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*Warning: Deep Content*

If you happened to attend a liberal arts college as an undergraduate, then you probably sat – suffered? – through a course called “Introduction to Philosophy.” And if you did indeed sit through an introduction to philosophy, then you likely also sat through a lecture or two on metaphysics.

Historically, the idea of metaphysics was about those things that are beyond the physical – meta-physical. It had to do with the way the world worked. Ancient Greek philosophers would name some kind of material and claim that this material was the substance that held everything together. Thales believed the world was made up of water. Heraclitus believed the world consisted of fire. Later, Plato said our world was a mere shadow of perfection – the world of the forms; and Plato’s student Aristotle believed we could understand those forms through careful interaction with our world. Fast forward even later, and you get philosophers like Rene Descartes and Immanuel Kant turning to the mind as a way to describe how the world works. You may remember Descartes’ famous phrase: “I think, therefore I am.”

All of these ideas are a reflection of the philosophical discipline of metaphysics – an attempt to understand the world by having a kind of unifying theory that makes sense of everything. It’s a way to connect the dots.

As we roll around to the 19th and 20th centuries, philosophers turn more and more to descriptive strategies to make sense of the world. Instead of assuming that metaphysical truth is “up there” in some perfect world, philosophers followed Aristotle’s lead, accessing truth by attending to our experiences in the world “down here.” If we are going to be truly honest, these philosophers claimed, it makes more sense to describe metaphysical possibilities as they appear to us. It sounds cool to claim that there is a realm – somewhere out there – where ideals like beauty and goodness and truth are perfect. But if you hope to construct a philosophy that is recognizable to anyone, anywhere in this very diverse world that we actually live in, you can’t just go around making claims about a place nobody can see. (Side note: this gets at the difference between philosophy and theology, but that’s a topic for a different conversation.) You’ve got to base your claims on observations that are at least potentially recognizable to others. What is good? Let’s think about how good is experienced. What is beauty? Let’s think about things we call beautiful. What is a person? Let’s ponder our experience of personhood. …you get the idea.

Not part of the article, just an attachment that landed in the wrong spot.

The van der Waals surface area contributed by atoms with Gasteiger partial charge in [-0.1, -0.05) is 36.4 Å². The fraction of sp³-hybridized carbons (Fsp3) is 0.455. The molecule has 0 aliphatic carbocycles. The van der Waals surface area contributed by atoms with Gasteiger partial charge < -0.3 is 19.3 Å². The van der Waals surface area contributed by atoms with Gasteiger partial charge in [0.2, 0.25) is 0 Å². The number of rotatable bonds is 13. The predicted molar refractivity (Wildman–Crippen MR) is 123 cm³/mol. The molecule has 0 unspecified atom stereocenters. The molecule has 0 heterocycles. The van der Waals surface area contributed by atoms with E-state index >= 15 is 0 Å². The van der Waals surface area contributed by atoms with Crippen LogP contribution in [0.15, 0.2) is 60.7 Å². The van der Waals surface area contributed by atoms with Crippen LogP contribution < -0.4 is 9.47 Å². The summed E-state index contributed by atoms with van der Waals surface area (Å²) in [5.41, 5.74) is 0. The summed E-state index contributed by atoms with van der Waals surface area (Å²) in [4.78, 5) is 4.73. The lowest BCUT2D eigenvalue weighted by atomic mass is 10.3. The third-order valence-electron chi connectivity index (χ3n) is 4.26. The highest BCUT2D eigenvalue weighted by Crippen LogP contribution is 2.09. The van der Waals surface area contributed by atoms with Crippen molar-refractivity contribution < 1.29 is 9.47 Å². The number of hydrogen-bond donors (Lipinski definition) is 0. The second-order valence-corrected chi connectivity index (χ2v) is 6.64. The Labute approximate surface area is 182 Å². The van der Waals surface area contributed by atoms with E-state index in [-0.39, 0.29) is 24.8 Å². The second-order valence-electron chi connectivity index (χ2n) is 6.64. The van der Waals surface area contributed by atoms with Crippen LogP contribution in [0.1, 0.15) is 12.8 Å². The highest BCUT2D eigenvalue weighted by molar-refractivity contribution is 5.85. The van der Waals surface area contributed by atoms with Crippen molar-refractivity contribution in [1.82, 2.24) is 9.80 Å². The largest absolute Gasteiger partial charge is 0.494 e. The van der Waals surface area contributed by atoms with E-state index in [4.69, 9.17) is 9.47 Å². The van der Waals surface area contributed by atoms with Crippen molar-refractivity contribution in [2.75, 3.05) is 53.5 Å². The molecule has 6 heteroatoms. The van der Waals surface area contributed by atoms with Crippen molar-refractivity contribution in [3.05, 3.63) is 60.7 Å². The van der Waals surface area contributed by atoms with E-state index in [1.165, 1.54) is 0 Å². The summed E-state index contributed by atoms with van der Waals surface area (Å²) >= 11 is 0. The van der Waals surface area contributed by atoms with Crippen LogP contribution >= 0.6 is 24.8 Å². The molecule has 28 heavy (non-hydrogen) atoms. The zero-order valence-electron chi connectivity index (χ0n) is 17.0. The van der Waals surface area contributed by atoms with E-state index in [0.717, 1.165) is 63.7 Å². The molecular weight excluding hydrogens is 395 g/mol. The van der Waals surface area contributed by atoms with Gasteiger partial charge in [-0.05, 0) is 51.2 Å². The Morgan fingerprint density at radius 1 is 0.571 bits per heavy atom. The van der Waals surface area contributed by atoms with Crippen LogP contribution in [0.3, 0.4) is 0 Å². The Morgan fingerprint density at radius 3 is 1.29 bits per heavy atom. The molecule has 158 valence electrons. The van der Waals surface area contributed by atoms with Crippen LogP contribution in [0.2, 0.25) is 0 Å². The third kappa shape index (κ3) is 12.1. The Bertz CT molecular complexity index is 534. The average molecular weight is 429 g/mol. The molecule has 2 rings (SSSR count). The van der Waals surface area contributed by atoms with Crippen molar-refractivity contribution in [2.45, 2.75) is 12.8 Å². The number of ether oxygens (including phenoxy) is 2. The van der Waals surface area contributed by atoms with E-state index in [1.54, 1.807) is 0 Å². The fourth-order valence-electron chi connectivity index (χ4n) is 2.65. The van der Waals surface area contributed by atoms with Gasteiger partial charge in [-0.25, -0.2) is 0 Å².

Well, things get really cool in the twentieth century, when philosophers not only claimed that metaphysics should be explored through experience. Really responsible metaphysics considers the experience of others. It is empathic.

One philosopher was especially noteworthy in this regard. He was a Lithuanian-born, Jewish man who lived from 1906 to 1995. His name was Emmanuel Levinas.

Levinas was no stranger to suffering. His parents were murdered, and his wife and daughter were forced to escape imprisonment by hiding in a convent in the French city of Orleans. Levinas himself spoke out against Hitler and was captured and imprisoned at Fallingbosterl, a Prisoner of War camp in northwestern Germany. 

But in spite of such tragic circumstances, Levinas would have a lengthy and illustrious philosophical career. He taught for many years at the prestigious Sorbonne University in Paris, and he became one of the most celebrated philosophers of the twentieth century.